Speaking truth to power is a difficult matter and we often seem to confuse it with “saying any old thing because it’s our opinion” and the two are really not the same at all. I have previously referred to the “just saying'” mentality, where offensive or bigoted commentary is presented because it is truthful, when it is quite obvious that it is designed to be hurtful and the words are hiding behind a pretence of honesty. Telling the Emperor that he is naked is the duty of the Emperor’s staff, because it allows us to deal with the real villains of the piece, rather than the difficult (and more likely) outcome that a small child went to bed that night with no supper. Telling the Emperor that he is fat really doesn’t serve any purpose unless you are genuinely concerned for his health and attempting to reduce his adiposity.
The Emperor’s New Clothes is often used to refer to other situations of social hypocrisy or the collective agreement on something that is not true and, as such, it is so heavily used in some areas that its coinage is seriously debased. One reading that I find fascinating is that we can regard the suit as the “words we may use to cloak our fears” (Naomi Wood, KSU) but these words do not protect us from the reality of the situation. The child is free of adult corruption, certainly, but this is also a colder and harsher world, a situation at odds with our normal thoughts on childhood.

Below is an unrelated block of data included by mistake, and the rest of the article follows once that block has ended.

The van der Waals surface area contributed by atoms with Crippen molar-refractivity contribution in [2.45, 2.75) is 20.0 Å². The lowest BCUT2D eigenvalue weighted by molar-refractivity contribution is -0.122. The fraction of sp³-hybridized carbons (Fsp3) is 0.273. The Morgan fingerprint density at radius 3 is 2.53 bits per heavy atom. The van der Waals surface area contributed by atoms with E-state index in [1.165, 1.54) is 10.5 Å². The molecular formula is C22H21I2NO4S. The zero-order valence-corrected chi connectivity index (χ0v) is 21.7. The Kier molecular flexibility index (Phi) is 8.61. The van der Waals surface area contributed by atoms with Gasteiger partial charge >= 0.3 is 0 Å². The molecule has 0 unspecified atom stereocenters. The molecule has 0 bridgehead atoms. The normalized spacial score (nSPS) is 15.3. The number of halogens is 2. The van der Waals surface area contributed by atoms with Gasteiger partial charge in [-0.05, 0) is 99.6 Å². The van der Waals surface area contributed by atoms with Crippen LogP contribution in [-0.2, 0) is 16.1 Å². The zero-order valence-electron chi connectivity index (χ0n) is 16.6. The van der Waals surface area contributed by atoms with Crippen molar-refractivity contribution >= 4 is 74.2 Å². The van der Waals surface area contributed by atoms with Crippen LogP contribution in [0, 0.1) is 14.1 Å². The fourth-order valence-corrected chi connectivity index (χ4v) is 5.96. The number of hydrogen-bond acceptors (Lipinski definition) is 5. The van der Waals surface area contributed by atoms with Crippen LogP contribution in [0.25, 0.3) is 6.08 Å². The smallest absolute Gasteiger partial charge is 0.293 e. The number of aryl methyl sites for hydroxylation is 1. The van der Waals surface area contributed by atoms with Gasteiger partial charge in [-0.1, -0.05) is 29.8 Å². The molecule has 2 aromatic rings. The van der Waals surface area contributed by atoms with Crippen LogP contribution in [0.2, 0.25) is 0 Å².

I strongly believe that one of the key problems some of my colleagues have with educational research, and its associated vocabulary, is that some of them are convinced that we are somehow playing the Emperor’s New Clothes with them. After all, we are asking them to look at the old fabric, find it wanting, and then we are talking of a new one, describing it in terms that may not be used that often in the standard discipline. Worse, every so often I bet we make it look like any sensible person would be able to understand that this was a better approach – and this is quite damning of whoever says it, whether they are talking to students or staff. Speaking truth to power is as important peer-to-peer as it is student-to-teacher or peasant-to-king but we must distinguish between being rude and dismissive and genuinely seeking answers. I may not always succeed but I do try to use evidence, published work and, of course, the far more influential work of the real leaders in this field! I am nowhere near attaining expertise here but at least I now know where to look and where to start the discussions. I do not yet have a suit of knowledge, but I have a pair of shorts that I can wear in the company of the besuited so that we can have some discussions without me exposing myself too badly! 🙂
The antithesis of the New Clothes phenomenon also occurs frequently: people are looking at a fully-clothed person and pretending that they cannot see the clothes. Obviously, neither approach is sensible when pushed to the extreme. Sometimes we just have to use our eyes and our brains and tell people what we see. And that can be one of the hardest things to do – as well as the most valuable.